It looks like a harmless Christmas tree but Pinus Contorta is wreaking havoc on the landscape in some parts of New Zealand.
Tragically, Contorta was originally planted in the central North Island for conservation, to help stabilise the alpine scree slopes, and for forestry.
Fifty years later it's an insidious wilding pine that is taking over the Central Plateau.
Craig Davey from Horizons Regional Council says that's because Contorta has the lightest seed of all our pinus species.
"That light seed would blow upwards of 20km in a good wind, so a forest established some place, infected areas up to 20km away," he said.
For decades there has been an ongoing effort to keep these pine species from taking over the Central Plateau.
"Horizons has been one of the many organisations controlling Contorta particularly," he said. "But other wilding conifer species as well, at least since the eighties."
John Greenhead is a custodian of around 2500ha of land in the Central Plateau.
"We didn't cause the problem, but we're dealing with it the best way we can" he said.
He was so passionate about getting rid of wilding pines it affected his social life.
"I ran out of mates at one stage there because I used to give them a bottle of Vigilant and a handsaw."
Davey takes a broader approach, but with the same ultimate aim.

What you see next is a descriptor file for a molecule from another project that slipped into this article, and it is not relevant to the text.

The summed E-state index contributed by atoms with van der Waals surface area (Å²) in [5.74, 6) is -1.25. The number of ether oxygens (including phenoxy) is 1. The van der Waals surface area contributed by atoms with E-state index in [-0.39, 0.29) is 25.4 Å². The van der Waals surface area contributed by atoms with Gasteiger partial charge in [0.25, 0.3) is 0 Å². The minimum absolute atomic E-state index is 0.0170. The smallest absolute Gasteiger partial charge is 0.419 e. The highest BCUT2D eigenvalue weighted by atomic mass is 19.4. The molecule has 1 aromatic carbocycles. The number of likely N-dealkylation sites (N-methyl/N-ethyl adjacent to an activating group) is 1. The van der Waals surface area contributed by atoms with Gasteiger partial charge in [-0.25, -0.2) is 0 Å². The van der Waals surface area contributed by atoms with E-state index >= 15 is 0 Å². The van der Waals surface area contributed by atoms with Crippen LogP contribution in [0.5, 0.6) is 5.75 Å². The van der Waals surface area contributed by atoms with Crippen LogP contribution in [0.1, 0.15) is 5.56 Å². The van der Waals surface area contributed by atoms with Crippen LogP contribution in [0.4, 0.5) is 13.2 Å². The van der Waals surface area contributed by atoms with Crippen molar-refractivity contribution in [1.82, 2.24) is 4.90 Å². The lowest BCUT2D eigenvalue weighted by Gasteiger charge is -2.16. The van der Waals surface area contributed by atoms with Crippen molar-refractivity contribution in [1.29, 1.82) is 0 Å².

"Colonising is Contorta's game," he said. "It takes it from a rocky, tussocky, open environment into a forest that's impenetrable with up to 10,000 stems per hectare - huge numbers of trees, no birds, virtually no wildlife, and no native vegetation.
"A blanket of green like a marching army over a landscape."
Herbicide spray has been found to the best way to control the older pines.
"We're using the herbicide as opposed to cutting the trees down, if we can," said Davey.
"Because a cut tree, in its lying down state, holds the cones up off the ground so the seed remains viable for a lot longer and we end up with a problem that's almost as bad as having a coning tree".
Davey said many alternatives to spraying had been considered, including milling but the Contorta timber was only good for firewood.
"It can be used for pulp but where we find Contorta creating a problem, the extraction costs far outweigh the benefit you're going to get from it."
"At the moment we have a good handle on the projected future of Contorta, and it's not looking good for it because we've got investment from our ratepayers and government agencies.
"However, if we stop, if we don't deal to the source, we are either going to be doing it forever or we're going to start losing ground."
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